A California Company Has Won The Race To Develop A Cannabis Breathalyzer

A new THC breathalyzer has the potential to replace the unreliable sobriety tests that police currently rely on to screen for drivers under the influence of cannabis.

The California based Hound Labs has developed the first breathalyzer capable of measuring the amount of THC in a person's body. And while it has yet to be tested in the field, the device looks like the best screening device to date. That's because when THC is detected in a person's breath, it probably hasn't been that long since they consumed cannabis, according to Mike Lynn - CEO of Hound Labs.

"When you find THC in breath, you can be pretty darn sure that somebody smoked pot in the last couple of hours," Lynn told NPR.

That two-hour window is often considered to be when a person is too high to drive. So the new breathalyzer is much more precise than saliva tests and other methods for detecting cannabis use, which have a much broader timeframe. Meaning THC could be detected long after the effects have worn off.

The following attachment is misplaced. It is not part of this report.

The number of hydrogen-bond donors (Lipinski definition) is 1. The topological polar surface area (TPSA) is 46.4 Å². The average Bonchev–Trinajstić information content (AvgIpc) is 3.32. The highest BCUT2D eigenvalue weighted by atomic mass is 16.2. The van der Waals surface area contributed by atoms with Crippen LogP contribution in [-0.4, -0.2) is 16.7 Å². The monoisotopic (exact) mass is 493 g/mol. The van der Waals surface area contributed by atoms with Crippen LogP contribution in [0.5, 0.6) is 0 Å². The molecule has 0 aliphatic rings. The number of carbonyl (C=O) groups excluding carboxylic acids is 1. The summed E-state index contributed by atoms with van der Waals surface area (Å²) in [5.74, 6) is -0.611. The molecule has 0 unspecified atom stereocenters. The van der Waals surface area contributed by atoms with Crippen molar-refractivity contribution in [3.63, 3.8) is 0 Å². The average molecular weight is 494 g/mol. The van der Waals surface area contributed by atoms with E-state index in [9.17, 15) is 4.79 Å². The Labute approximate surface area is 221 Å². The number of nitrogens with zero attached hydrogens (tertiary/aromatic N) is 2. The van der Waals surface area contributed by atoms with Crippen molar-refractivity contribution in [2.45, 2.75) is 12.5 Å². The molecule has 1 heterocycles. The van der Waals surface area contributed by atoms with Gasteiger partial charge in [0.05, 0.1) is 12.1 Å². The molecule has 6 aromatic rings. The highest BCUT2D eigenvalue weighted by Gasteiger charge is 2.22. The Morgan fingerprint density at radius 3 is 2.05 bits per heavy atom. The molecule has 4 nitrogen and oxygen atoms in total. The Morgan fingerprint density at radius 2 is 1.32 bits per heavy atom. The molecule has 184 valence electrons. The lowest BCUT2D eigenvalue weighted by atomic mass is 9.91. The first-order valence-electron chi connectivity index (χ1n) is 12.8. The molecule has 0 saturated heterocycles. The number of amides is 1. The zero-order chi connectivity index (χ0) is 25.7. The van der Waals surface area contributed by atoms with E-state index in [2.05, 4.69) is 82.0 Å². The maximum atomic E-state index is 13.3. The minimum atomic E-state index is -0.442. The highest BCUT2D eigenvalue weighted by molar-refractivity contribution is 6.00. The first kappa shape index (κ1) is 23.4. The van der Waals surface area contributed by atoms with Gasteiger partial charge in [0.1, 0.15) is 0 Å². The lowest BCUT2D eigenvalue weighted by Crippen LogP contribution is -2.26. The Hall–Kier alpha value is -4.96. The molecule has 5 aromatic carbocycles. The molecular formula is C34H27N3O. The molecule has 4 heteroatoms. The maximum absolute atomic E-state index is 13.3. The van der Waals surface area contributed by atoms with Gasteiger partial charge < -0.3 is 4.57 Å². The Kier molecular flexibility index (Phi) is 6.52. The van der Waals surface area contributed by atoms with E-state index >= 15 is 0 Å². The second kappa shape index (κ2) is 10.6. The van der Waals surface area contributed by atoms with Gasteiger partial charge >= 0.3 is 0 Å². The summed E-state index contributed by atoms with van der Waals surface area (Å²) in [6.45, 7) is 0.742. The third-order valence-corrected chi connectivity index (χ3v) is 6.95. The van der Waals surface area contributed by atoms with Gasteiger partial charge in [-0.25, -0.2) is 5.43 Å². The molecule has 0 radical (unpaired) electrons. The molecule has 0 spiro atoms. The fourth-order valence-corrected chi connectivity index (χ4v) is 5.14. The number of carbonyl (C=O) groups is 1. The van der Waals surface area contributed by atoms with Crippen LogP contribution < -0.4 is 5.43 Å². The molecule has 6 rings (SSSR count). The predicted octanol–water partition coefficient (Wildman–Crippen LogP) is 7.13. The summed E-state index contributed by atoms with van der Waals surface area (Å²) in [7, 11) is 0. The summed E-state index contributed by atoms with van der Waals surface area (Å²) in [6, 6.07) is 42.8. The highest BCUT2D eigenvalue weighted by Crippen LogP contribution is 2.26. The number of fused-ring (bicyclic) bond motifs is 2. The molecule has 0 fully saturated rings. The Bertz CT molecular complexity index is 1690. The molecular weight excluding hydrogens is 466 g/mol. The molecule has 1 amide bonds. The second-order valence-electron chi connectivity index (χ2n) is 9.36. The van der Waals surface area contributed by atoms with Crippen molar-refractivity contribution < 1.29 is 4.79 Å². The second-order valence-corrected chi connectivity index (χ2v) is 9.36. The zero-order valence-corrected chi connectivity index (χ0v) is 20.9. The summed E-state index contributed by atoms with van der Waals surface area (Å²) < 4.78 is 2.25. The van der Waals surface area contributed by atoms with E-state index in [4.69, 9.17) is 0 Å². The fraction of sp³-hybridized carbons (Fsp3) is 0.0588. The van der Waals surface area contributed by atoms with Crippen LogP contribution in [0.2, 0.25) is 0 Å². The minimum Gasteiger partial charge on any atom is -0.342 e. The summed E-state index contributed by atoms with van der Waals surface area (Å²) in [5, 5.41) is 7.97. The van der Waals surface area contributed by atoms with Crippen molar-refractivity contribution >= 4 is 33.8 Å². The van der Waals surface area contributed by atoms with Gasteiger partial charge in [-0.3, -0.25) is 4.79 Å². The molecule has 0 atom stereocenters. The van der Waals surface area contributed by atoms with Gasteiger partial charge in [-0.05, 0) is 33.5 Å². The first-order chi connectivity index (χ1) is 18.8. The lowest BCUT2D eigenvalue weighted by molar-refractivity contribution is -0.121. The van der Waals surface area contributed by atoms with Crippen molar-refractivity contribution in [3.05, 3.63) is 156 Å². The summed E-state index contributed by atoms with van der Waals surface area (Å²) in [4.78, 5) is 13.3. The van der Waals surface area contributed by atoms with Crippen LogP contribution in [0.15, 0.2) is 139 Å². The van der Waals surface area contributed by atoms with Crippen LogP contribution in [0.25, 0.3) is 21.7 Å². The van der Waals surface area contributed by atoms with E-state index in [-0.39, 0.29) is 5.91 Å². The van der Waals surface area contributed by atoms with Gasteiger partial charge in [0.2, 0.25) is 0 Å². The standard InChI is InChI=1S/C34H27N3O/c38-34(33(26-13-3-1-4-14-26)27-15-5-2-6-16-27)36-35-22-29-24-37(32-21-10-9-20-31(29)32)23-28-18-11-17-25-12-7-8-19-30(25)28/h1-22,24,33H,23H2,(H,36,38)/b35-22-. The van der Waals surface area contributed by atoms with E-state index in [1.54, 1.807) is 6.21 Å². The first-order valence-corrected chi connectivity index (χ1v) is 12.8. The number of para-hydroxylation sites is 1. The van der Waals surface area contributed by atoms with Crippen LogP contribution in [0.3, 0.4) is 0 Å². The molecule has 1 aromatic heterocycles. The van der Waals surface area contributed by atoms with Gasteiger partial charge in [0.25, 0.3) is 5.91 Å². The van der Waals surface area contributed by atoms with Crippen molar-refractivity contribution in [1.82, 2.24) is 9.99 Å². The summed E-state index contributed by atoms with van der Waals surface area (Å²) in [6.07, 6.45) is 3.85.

Take the Draeger DrugTest 5000 for instance. It's the saliva test kit set to be used by Canadian polices forces. It detects cannabis consumption within the previous 6 hours, a time span that is too broad to identify impairment. So a lot of people who are capable of driving safely will probably be taken in for further testing to determine whether or not they should be charged with high driving.

Lynn hopes his device will avoid that situation, which is not only stressful for motorists but also a waste of time for law enforcers. 

"They're not in the business of arresting people that are not impaired when it comes to marijuana. That makes no sense at all," said Lynn. "They're interested in it providing objective data for them at the roadside."

That data has been a long time coming because of difficulties involved in making a cannabis breathalyzer. Unlike alcohol, there is little THC present in a person's breath after they smoke up, Lynn explained.

"THC is something like a billion times less concentrated than alcohol. That's why it hasn't been done before because it's really hard. It's taken us five years to overcome those scientific obstacles."

The Hound Labs breathalyzer will begin trials with real police forces this fall. If successful, it could keep the roads safe while preventing cops as well as cannabis consumers avoid the hassle involved with false positives.

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